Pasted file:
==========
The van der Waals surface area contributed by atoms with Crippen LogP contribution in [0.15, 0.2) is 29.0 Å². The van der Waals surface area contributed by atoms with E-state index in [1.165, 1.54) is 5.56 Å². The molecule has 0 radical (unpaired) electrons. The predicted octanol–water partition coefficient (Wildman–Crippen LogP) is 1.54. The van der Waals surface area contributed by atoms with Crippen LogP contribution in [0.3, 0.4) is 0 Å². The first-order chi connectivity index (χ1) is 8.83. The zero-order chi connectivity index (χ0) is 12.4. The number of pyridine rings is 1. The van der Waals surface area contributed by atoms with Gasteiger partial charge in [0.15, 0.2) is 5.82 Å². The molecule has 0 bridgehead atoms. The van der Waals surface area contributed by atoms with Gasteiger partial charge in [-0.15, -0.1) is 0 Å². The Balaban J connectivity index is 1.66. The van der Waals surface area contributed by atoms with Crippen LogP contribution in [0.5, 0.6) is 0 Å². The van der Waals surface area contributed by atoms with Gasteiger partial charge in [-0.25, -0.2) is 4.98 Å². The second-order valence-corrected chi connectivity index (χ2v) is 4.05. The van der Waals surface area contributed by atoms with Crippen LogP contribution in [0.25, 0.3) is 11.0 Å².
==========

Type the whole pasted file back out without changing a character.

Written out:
The van der Waals surface area contributed by atoms with Crippen LogP contribution in [0.15, 0.2) is 29.0 Å². The van der Waals surface area contributed by atoms with E-state index in [1.165, 1.54) is 5.56 Å². The molecule has 0 radical (unpaired) electrons. The predicted octanol–water partition coefficient (Wildman–Crippen LogP) is 1.54. The van der Waals surface area contributed by atoms with Crippen LogP contribution in [0.3, 0.4) is 0 Å². The first-order chi connectivity index (χ1) is 8.83. The zero-order chi connectivity index (χ0) is 12.4. The number of pyridine rings is 1. The van der Waals surface area contributed by atoms with Gasteiger partial charge in [0.15, 0.2) is 5.82 Å². The molecule has 0 bridgehead atoms. The van der Waals surface area contributed by atoms with Gasteiger partial charge in [-0.15, -0.1) is 0 Å². The Balaban J connectivity index is 1.66. The van der Waals surface area contributed by atoms with Crippen LogP contribution in [0.5, 0.6) is 0 Å². The van der Waals surface area contributed by atoms with Gasteiger partial charge in [-0.25, -0.2) is 4.98 Å². The second-order valence-corrected chi connectivity index (χ2v) is 4.05. The van der Waals surface area contributed by atoms with Crippen LogP contribution in [0.25, 0.3) is 11.0 Å².